Haydn: String Quartets – No 1 in B flat major, Op 1 No 1; No 41 in G major, Op 33 No 5; No 81 in G major, Op 77 No 1

Reviewed on Wed 21 Dec, 2016

In the booklet interview the artists rightly observe how swiftly Haydn established the quartet form and the criteria against which quartet playing is judged: intonation, articulation, phrasing and balance. Each aspect is apparent in the Goldmund’s sensuously moulded sound and contributes to each work catching the ear.

The youthful German musicians of the Goldmund Quartet will garner widespread attention for their debut studio recording that includes three works spanning Haydn’s exploration of the string quartet form. In the booklet interview the artists rightly observe how swiftly Haydn established the quartet form and the criteria against which quartet playing is judged: intonation, articulation, phrasing and balance. Each aspect is apparent in the Goldmund’s sensuously moulded sound and contributes to each work catching the ear. Op 1 No 1 – a five-movement divertimento-like work in B flat major – is played with joyful élan, its freshness adding to the lively prestos and minuets whilst the central adagio registers depth of feeling. The humour of the more conventionally structured and densely constructed Op 33 No 5 in G major is easily captured, the faithful and spacious recording allowing individual lines to register unobtrusively. The harmonic daring of Op 77 No 1 (also in G major) offers the Goldmund opportunities for virtuosity and revelry in equal measure, yet never to Haydn’s detriment. Should you be seeking your first recording of this repertoire or already have one with your quartet of choice but are interested in an alternative, I strongly recommend the Goldmund Quartet. Naxos’s bargain price seals the deal. Delightful!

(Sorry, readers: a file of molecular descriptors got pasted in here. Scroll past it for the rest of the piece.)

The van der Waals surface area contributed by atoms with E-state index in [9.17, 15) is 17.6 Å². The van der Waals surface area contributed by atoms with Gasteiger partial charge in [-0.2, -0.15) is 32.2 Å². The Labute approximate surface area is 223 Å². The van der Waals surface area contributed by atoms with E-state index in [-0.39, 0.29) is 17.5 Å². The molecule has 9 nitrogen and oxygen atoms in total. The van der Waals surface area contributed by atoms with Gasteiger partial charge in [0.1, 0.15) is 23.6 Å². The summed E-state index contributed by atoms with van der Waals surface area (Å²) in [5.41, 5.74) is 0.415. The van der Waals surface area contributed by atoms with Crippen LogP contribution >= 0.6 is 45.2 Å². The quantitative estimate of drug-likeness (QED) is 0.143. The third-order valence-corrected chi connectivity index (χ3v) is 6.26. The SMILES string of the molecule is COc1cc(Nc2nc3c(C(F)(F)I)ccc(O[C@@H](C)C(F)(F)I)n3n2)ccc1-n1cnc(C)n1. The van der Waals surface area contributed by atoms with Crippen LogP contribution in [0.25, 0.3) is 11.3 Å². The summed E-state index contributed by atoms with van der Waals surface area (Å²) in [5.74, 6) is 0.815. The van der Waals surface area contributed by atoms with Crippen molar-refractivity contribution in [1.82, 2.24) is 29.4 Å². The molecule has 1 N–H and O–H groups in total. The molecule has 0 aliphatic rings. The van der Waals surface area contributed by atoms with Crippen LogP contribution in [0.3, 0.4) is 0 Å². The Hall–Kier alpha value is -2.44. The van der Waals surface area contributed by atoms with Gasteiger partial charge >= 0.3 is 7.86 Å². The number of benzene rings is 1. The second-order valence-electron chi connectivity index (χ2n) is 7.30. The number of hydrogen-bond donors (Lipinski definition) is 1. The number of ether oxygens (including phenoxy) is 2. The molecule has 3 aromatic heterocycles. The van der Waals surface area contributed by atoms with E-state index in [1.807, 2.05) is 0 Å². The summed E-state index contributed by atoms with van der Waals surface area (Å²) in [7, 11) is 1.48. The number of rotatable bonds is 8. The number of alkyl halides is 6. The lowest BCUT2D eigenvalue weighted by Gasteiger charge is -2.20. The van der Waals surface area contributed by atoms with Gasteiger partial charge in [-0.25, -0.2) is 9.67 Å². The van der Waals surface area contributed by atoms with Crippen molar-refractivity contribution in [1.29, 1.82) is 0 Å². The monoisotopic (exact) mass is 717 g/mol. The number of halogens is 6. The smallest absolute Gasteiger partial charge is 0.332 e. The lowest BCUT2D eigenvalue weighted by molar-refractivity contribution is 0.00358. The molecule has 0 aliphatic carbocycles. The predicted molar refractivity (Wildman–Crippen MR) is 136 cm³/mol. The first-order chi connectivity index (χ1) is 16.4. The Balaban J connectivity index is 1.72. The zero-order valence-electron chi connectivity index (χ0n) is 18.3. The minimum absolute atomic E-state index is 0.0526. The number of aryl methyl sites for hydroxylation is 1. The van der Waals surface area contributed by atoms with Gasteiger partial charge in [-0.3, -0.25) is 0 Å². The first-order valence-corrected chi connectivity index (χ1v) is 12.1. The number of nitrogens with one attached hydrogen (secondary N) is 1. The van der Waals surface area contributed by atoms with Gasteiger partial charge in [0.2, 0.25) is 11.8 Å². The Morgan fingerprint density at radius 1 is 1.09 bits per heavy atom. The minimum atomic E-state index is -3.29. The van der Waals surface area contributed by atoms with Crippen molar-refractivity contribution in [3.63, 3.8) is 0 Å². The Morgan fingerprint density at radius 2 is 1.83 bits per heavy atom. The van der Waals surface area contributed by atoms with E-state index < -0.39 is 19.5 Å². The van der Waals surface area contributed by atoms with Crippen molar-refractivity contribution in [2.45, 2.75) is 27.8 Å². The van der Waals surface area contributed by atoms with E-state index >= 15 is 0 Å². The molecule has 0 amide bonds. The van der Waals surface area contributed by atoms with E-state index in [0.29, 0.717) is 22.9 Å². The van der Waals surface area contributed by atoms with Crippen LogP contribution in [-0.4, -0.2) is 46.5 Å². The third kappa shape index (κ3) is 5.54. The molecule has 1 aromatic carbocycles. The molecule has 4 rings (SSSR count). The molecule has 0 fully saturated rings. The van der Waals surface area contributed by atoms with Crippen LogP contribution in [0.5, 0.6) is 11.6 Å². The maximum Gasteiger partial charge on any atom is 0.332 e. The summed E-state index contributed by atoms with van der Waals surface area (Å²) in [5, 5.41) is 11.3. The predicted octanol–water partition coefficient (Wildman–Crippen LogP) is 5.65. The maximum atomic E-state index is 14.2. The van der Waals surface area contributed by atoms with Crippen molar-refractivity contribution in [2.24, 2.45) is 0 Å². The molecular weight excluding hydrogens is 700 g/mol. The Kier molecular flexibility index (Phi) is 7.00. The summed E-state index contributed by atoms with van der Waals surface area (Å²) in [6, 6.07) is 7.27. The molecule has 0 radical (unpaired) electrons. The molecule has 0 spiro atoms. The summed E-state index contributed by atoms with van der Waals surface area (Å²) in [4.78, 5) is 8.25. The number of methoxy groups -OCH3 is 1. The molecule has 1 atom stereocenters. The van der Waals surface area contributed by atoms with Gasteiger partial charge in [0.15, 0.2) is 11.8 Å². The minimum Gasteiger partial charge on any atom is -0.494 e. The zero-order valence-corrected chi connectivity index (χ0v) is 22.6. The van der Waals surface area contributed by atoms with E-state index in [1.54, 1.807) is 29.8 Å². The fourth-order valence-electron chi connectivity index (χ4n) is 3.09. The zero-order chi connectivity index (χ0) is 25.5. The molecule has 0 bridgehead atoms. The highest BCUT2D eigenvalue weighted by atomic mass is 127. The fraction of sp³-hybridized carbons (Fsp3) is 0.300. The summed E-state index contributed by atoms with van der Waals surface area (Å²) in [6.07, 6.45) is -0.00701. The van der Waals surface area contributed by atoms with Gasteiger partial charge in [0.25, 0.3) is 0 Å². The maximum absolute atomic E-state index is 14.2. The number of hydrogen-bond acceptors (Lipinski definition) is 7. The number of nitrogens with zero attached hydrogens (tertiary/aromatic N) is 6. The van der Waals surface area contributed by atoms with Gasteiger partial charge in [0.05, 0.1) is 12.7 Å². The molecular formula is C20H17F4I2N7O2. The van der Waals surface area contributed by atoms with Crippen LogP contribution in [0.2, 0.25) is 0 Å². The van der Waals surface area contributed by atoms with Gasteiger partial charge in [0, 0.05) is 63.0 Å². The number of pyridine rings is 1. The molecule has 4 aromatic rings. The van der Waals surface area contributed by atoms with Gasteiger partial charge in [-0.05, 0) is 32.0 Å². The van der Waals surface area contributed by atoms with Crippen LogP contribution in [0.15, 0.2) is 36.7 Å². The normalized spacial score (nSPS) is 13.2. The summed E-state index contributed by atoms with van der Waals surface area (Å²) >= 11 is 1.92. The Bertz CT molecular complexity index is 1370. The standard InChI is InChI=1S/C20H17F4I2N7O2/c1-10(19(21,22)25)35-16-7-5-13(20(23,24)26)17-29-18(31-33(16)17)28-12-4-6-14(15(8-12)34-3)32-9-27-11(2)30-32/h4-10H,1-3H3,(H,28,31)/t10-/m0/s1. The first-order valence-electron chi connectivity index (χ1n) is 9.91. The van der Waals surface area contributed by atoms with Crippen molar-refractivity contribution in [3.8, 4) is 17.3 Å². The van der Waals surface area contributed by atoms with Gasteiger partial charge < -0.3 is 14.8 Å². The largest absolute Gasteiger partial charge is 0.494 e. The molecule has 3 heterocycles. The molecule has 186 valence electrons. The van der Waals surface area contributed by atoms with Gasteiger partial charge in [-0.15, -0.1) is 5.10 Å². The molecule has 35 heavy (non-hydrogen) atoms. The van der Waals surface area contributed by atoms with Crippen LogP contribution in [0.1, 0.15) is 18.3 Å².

–Evan Dickerson